\With SFUTR, residents complete a year-long apprenticeship teaching alongside an expert teacher in a high-needs school, while taking courses in the afternoons and evenings three to four days a week that are integrated with their clinical placement. The residents come together once a week for additional coursework taught by SFUTR and SFUSD leaders on topics relevant to district teachers, including implementing restorative justice practices and developing trauma-informed classrooms.

THE CLASSROOM ACADEMY

Around the country, teacher residency programs are emerging as a model to significantly improve the readiness of candidates when entering the profession. They offer pedagogy coursework and a full year or two of clinical practice alongside a qualified mentoring teacher.

 

After being furloughed as an assistant manager of a movie theater during the pandemic, Luke Zauner decided to pursue a graduate-level teaching degree. His advisor at the State University of New York (SUNY) Plattsburg told him about Classroom Academy, a teacher residency program launched with an NEA grant for graduate students at in SUNY Plattsburgh, SUNY Empire, or Sage Colleges, that places residents in districts throughout the upstate New York region.

Now he’s in his first year with Classroom Academy as a resident social studies teacher with his “attending” teacher Julianna Vrooman at Schenectady High School.

“What attracted me besides the stipend (Zauner earns a $22,000 yearly stipend plus $5,000 a year in tuition assistance) was the real-world, hands on experience I’d get from two years in a classroom,” Zauner says. “I was comfortable that I’d become an effective new teacher, not as anxious or uncertain as I’d be without that time spent with students.”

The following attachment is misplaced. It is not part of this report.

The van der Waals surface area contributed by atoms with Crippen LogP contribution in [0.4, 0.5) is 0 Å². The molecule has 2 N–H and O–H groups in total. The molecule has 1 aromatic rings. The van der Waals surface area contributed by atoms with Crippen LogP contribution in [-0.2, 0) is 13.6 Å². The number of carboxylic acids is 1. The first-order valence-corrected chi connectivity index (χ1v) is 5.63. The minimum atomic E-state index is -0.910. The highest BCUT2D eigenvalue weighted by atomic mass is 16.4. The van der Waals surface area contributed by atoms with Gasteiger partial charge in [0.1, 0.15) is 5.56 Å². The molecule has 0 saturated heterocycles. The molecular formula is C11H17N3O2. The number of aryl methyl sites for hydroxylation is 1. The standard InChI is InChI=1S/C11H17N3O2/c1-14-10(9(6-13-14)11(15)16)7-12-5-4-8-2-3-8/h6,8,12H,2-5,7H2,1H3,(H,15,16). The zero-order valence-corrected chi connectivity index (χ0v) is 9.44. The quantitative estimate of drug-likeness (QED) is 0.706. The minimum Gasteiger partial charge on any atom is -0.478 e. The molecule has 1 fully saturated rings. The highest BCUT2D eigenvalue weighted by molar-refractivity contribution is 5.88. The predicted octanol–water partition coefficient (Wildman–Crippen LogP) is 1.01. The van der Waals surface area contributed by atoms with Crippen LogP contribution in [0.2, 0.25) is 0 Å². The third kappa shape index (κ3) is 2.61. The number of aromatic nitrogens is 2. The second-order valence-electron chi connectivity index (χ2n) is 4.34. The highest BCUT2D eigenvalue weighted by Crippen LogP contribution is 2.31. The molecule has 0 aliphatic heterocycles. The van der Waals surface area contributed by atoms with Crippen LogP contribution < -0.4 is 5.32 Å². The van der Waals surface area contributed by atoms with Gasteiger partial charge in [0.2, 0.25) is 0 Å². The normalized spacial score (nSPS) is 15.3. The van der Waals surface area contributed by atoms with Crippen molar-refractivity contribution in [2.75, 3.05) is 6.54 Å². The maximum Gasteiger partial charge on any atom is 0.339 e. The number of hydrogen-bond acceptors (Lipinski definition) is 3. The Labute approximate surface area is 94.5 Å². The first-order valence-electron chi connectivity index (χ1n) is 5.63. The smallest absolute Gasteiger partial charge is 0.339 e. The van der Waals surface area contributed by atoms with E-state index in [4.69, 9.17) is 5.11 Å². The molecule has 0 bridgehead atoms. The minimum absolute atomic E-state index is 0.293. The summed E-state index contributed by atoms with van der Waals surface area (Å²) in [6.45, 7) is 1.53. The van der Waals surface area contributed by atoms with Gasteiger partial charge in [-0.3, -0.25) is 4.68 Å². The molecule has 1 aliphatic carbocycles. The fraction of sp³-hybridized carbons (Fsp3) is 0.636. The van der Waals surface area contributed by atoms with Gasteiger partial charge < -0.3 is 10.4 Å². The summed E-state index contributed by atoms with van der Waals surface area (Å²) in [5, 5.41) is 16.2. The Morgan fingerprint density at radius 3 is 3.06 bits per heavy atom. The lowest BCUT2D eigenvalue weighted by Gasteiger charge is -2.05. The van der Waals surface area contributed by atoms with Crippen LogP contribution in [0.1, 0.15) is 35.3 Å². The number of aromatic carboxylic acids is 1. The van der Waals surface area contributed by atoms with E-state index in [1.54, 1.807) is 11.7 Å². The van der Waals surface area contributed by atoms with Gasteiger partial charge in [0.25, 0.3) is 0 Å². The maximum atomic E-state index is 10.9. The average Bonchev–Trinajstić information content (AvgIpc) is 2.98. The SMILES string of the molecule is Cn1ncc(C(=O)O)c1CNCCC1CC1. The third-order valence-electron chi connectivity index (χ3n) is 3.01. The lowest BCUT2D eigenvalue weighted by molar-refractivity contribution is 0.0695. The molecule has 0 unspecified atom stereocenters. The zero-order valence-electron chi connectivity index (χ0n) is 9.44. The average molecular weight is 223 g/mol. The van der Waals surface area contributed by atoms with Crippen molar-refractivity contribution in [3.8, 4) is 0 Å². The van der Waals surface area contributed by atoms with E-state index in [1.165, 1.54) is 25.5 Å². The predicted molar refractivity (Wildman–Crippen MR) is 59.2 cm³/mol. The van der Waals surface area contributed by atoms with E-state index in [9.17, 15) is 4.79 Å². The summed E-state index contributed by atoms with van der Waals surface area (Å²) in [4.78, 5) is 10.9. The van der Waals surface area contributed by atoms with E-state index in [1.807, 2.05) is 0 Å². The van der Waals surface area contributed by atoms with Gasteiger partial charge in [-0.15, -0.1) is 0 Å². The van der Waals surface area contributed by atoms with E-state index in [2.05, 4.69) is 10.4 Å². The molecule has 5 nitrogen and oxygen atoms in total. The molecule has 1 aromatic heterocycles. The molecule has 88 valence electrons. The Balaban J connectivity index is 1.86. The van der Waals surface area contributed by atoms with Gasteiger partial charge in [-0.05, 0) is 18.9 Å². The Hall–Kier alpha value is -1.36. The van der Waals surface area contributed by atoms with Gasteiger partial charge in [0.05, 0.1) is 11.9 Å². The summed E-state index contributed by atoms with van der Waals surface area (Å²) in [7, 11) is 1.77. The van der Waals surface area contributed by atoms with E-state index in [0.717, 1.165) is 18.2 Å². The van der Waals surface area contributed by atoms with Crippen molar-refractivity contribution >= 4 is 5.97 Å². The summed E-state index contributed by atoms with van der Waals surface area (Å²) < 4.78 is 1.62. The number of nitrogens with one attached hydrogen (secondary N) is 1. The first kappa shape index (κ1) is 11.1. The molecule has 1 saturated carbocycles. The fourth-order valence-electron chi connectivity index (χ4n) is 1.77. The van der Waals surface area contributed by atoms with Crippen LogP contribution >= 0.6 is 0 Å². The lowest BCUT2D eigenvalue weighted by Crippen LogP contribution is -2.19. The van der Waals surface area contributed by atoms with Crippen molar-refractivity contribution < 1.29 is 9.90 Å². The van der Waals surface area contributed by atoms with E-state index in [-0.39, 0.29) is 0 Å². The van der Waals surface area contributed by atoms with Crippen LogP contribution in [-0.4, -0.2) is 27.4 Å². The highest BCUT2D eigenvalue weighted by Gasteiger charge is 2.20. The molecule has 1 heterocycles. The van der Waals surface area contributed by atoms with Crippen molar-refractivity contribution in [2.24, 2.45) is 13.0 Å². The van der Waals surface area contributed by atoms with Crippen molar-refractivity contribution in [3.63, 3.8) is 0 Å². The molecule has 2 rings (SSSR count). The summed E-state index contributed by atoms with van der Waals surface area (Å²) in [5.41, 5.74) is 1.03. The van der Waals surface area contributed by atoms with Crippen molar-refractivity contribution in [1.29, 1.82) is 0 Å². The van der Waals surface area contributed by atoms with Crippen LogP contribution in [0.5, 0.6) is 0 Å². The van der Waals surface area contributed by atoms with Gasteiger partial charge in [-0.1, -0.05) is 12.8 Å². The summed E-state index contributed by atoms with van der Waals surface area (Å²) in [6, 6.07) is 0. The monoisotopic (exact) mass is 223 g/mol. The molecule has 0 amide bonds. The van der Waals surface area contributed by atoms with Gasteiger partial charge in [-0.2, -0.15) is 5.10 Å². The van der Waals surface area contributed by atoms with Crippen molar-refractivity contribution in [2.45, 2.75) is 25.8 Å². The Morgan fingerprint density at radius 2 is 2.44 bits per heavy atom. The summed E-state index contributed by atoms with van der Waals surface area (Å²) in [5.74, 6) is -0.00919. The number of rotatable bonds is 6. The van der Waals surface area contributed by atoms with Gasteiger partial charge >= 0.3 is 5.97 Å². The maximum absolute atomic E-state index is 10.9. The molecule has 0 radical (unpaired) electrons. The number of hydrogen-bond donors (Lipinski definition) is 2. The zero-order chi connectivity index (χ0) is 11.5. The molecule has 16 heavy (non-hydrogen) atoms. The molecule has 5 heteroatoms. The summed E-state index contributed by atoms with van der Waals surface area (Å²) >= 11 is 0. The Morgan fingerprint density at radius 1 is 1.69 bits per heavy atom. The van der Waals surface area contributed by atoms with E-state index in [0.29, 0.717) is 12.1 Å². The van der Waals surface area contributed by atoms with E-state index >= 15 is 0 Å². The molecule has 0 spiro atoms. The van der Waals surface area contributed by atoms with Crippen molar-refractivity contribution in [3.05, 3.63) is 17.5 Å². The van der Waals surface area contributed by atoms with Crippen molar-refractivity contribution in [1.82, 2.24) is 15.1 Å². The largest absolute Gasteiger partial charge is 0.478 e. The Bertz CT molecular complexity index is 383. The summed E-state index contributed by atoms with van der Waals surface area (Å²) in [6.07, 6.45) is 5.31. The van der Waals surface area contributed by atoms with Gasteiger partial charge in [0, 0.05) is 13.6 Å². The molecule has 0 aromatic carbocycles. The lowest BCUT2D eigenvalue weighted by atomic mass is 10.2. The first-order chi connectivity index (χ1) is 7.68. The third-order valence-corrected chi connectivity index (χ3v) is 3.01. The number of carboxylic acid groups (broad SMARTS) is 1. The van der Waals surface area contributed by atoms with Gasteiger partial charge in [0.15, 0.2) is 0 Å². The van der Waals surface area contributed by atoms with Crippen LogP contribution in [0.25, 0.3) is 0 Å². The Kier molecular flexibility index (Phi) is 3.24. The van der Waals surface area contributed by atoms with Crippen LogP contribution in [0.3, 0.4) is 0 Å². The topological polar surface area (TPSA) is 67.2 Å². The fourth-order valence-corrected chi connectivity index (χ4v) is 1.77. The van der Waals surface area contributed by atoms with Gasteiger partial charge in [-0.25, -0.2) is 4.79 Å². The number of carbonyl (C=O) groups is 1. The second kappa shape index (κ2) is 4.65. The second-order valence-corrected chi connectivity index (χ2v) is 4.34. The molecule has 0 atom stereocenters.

At the high school, Zauner is working with a diverse population of students, which he says has been eye-opening for him and offers lessons that wouldn’t be possible sitting in a college class or reading a text book.

“There are a lot of things the kids have to deal with, things that are much different than what I faced where and when I grew up,” he says. “Having an attending teacher help explain the context and the reasons some kids act the way they do has deepened my understanding of the challenges and what I can do to connect and help.”

Esther Jaramillo-Woo, Director of Clinical Education at SFUTR, says the best residencies are founded on social justice principles so that new teachers can learn from day one what it means to create educational justice. At SFUTR, cooperating teachers, coaches, and professors name and emphasize equity work in all aspects of the residency.

“We are talking about implicit bias, what it means to be anti-racist, how to create culturally competent curriculum, and how do you, as an individual teacher, need to be self-reflective and change and evolve,” she says.

ALL ABOUT RELATIONSHIPS

Teacher residency programs are just as intentional about community building.

“Teaching can be very isolating but our residents form tight cohorts and rely on each other,” Woo says. “But they also see how critical it is to build close relationships with students, which can’t be done as effectively without spending more than a semester with them.”

Residents learn that social and emotional learning, based on relationships, is the foundation for engaging students in rigorous curriculum.

“It’s all about relationships, which is why I’m so grateful for SFUTR,” says Frisardi.

Rather than simply observing, she says, residents really jump into the classroom for the entire arc of the school year, while also meeting and collaborating with educators from throughout the district.

“I have so much knowledge of the different schools and their student populations, of our city, and about the craft of teaching,” she says. “SFUTR is very community driven. It’s grounded in it.”

It is that community foundation that drew Jaime Vazquez to the program.

“I knew I wanted to work in a district that focuses on community diversity, inclusion, and social justice, especially during these politically tumultuous times,” he says. “SFUTR has given me the knowledge of how our school community has been negatively impacted by policies like redlining. That knowledge is going to help me fight for my kids and I know my district is going to back me up.”